They say, in times like this where there is a pandemic in the world, it is only safe to store enough food. Because who knows, the supermarket staff or the vegetable vendor might decide to self-quarantine, leaving you with no source of fresh food.
Thankfully, in Uganda, shops are still open and there is still plenty of fresh food supply. But still, stocking food is a good habit. However, what might not be a brilliant idea is storing cooked food for a long time, perhaps more than five days.
Storing cooked food
A number of people I know due to jobs that demand that one spend unnatural hours at the work place prefer to cook their food at the weekend and then refrigerate it, taking it out only to microwave small portions. This they do because there is no time to cook daily meals although for some people it is just a severe case of laziness.
Until a month ago, I was one of these people. Two weeks before my sudden conversion to responsible adulthood, I went through my Sunday evening routine of cooking several dishes and then carefully shelving them in the fridge. On the subsequent evenings, I would serve a portion onto a plate, warm it for five minutes, and just like that dinner would be served.
I did the same on Friday night and that, dear reader, was when it all started. My tummy hurt all night till the next morning. Saturday came with shivers and throwing up and then later, the runs.
Being the unserious human I am, I decided to wait it out instead of going to see a doctor. By Sunday night, the runs were cleared and I was not throwing up anymore. So I thought I was fine. Wrong.
Throughout the following week, I continued to experience horrible stomach pain which would last for about two minutes only to reoccur after three or four hours.
I was not eating much for I had lost appetite and people were starting to smile at me sheepishly because my now bloated tummy looked like a baby bump. I took a few pain killers and drunk lots of water hoping this was all I needed.
At the end of the week, the runs returned, and that was when I knew that I had to carry my diseased self to hospital.
H. Pylori scare
I sat in the doctors little room and explained to the physician my problems. He quickly said he suspected that H. Pylori, a bacteria responsible for peptic ulcers was the cause of my troubles. He said I had probably eaten faecal matter in my food and as if to tell me that he did not blame me, he quickly added, “the person who prepares your food must have had unwashed hands.”
I wanted to tell him that I prepare my own food but I was too scared and disgusted by the idea of ingesting faecal matter so I just sat there cat-eyed. He said to be sure, we would do a stool analysis.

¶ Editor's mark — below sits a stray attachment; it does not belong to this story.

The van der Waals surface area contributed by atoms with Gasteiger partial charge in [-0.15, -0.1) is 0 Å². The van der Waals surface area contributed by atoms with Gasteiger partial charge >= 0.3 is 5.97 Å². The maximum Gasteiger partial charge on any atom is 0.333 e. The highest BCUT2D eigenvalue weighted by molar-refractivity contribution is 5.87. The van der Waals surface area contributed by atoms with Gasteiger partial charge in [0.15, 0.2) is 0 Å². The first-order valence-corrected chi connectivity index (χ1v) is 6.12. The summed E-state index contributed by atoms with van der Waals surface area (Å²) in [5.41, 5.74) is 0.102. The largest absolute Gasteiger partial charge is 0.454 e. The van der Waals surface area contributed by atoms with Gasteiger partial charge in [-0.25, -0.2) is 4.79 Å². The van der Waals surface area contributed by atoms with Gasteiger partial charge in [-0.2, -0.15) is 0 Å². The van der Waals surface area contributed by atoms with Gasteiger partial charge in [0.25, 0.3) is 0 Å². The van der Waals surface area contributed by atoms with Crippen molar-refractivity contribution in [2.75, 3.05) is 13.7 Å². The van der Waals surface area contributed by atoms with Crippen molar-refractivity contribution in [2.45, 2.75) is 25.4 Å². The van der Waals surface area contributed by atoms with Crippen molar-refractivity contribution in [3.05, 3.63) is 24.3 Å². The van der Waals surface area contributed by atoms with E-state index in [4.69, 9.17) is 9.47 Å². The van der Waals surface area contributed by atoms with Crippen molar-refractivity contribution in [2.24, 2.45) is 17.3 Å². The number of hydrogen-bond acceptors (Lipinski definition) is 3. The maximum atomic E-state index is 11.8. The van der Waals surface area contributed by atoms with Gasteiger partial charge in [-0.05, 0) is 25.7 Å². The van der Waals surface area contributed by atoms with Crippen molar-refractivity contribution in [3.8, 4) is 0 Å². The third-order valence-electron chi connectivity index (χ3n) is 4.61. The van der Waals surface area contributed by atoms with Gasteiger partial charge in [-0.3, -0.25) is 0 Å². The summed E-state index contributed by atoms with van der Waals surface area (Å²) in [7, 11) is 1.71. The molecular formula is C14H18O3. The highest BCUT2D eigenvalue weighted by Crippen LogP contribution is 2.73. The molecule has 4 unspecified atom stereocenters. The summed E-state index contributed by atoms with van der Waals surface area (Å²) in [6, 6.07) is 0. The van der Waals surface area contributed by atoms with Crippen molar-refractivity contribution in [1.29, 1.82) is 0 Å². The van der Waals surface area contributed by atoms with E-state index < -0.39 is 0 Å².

I walked to the cashier to pay for the test. He smiled and handed me a sample container but declined to take my money, (Shs25, 000) saying: “You first go and try, it might refuse to come. If you succeed, then you can pay.”
I am proud to announce that I was successful. The lab tested and when the results were ready, I was called to the doctor’s cubicle again. This doctor seemed disappointed when he told me, that it was not H. Pylori after all, but a bug that was brought about by eating over-stayed food.
Recovery and reform
Relief is what I felt as I proceeded to buy the prescribed antibiotics and follow doctor’s orders that included staying away from sweet drinks (the doctor said these would make the situation worse) and resorted to drinking plenty of clear fluids, mostly water. I have since revised my eating and cooking habits. No more eating food that is not freshly made (easier said than done).
What experts say
Dr Mark Kirabo, a private medical practitioner, defines food poisoning as an illness caused by the consumption of food or water contaminated with bacteria and/or their toxins, or with parasites, viruses, or chemicals. The most common pathogens are Norovirus, Escherichia coli, Salmonella, Clostridium perfringens, Campylobacter, and Staphylococcus aureus.
Kirabo says symptoms of food poisoning vary in degree and combination. They may include abdominal pain, vomiting and diarrhoea, headache, fever and many others.
“More serious cases of food poisoning can result in life-threatening neurologic, hepatic, and renal syndromes leading to permanent disability or death,” he notes.
Kirabo says examination of patients suspected of having food poisoning should focus on assessing the severity of dehydration. He adds that the main objective in managing patients with food poisoning is adequate rehydration and electrolyte supplementation, which can be achieved with either an oral rehydration solution or intravenous solutions in severely dehydrated individuals or those with intractable vomiting.
“Patients should avoid milk, dairy products, and other lactose-containing foods during episodes of acute diarrhea, as these individuals often develop an acquired disaccharidase deficiency due to washout of the brush-border enzymes,” he says.
Dr Mark Kirabo, a private medical practitioner says the best ways to prevent food poisoning caused by infectious agents is to; practice strict personal hygiene, cook all foods adequately, avoid cross-contamination of raw and cooked foods, Keep all foods at appropriate temperatures (ie, refrigerated items: < 40°F; hot items: >140°F),among others.